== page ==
Brand Name Medication Prices

Brand name prescription medications are expensive. That fact shouldn’t be news to anyone. What’s surprising is the rate in which these medications are going up in price. In the last few years the price of nearly every brand name prescription medication, all of which were very expensive to begin with, have skyrocketed at many times the rate of inflation.

In order to quantify exactly how rapid the rate of these medication prices are going up, I compared the average price retail pharmacies in the US paid for 400 brand name listings of more than 100 medications over 4 years. I compared what pharmacies in the US paid (the NADAC price) for these medications on the first week of October 2012 to what they paid for the same medications on the first week of October 2016. This list consisted of both brand name prescription medications for which no generic version was yet available as well as 92 listings that had inexpensive generic equivalents in 2016. All of the drugs used were listed on the NADAC price lists for October 4, 2012, October 10, 2013, October 8, 2014, October 7, 2015 and October 5, 2016 for comparison.

What I found was both shocking and yet not shocking at the same time. Of all the medications on my list, only one medication (Podofilox ) dropped significantly in price and three other medications dropped by less than three percent in price. All other brand name prescription drugs on my list went up in price. The average amount all of the medications on the list increased in price was just over 72% in only 4 years. For comparison, the average rate of inflation during that period of time was only 5.15%. That means that brand name prescription medications have been going up in price at about 14 times the average rate of inflation since October 2012.
brandnameinflationgraph
Figure 1: The annual average rate of inflation for 400 brand name prescription medication listings has ranged between 12-17% from October 2012 to October 2016.

Here’s a PDF list of the medications I compared along with their prices to show how much they cost and how much their prices have risen.

Surprisingly, the prices of brand name medications went up regardless of whether there were inexpensive generic equivalents for the medications. 92 of the medications on the list had very inexpensive generic equivalents, yet nearly all of these medications rose an average of over 11% in price in the last year as well.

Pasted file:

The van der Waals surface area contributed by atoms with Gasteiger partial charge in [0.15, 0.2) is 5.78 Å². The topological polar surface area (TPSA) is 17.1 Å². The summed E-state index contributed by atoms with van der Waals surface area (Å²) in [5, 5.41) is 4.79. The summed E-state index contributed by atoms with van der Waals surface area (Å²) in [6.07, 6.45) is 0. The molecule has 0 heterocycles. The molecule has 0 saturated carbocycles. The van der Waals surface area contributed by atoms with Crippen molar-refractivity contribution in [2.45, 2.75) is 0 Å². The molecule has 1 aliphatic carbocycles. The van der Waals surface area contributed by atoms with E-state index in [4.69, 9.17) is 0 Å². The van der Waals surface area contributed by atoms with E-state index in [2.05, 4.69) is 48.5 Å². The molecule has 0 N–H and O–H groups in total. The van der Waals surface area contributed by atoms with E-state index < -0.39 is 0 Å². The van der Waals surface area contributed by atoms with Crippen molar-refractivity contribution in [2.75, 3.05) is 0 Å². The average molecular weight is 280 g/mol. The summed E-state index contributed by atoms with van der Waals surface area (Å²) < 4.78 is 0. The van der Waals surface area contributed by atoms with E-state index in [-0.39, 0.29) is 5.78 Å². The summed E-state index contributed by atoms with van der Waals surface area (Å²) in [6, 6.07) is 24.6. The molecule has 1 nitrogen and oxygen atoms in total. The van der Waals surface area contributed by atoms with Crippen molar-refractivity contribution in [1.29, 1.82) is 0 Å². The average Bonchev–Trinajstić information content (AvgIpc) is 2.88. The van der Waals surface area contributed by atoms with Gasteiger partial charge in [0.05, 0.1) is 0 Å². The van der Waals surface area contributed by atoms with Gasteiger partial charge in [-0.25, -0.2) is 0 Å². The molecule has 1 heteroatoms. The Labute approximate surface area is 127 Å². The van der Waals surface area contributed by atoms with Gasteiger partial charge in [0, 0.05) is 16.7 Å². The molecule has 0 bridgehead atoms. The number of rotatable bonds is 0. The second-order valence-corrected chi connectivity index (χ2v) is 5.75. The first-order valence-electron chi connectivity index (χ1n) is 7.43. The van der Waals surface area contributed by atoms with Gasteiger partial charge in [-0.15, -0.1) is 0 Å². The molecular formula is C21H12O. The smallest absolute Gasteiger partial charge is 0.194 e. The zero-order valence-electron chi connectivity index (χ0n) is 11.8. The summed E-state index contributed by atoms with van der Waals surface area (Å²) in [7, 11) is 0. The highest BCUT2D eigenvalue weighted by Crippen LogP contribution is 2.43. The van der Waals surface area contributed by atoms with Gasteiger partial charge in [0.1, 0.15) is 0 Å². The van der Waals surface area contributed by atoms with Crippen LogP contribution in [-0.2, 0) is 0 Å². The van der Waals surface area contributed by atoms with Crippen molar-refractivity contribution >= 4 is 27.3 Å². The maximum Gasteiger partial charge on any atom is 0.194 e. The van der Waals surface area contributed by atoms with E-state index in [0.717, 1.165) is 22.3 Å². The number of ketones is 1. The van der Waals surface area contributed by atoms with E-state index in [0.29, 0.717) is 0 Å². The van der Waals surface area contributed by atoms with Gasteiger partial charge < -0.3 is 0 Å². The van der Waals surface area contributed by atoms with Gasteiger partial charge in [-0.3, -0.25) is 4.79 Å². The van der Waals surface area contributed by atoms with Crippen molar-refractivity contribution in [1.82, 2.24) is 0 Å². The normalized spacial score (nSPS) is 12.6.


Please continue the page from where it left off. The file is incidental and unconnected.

So, why are the prices of these drugs going up as quickly as they are? One reason is that there’s nothing to stop the pharmaceutical companies from raising their prices. A pharmaceutical company has a monopoly on any medication that’s still protected by a patent. Also, here in the US, there are absolutely no laws that protect consumers from price gouging by the pharmaceutical companies.

But even without a patent there appears to be no limit to what the pharmaceutical companies will charge for their products. This shows that the pharmaceutical companies are getting very desperate.

The pharmaceutical companies have produced very few new blockbuster products in the last 15 years. Most of the new medications released since 2000 have been, at best, marginally successful but, more often, complete flops. The patents on most of the popular prescription medications have either run out or are about to run out. This is why revenue for the major pharmaceutical companies has been mostly flat or declining even though the prices of their drugs have gone up by more than 70% in four years. With few new ideas, pharmaceutical companies are faced with a shrinking market share and an increasingly bleak future.

NewPharmaSates
Figure 2: (From linked article above.) New medications released each successive year since 2001 by the pharmaceutical companies have been increasingly less popular.

In their desperation they’re raising the price of everything they’ve got left. It’s the only way they can maintain their revenue when they have less to offer each year. So, in reality, these drug prices are just the price we have to pay to keep a failing industry with no new ideas afloat.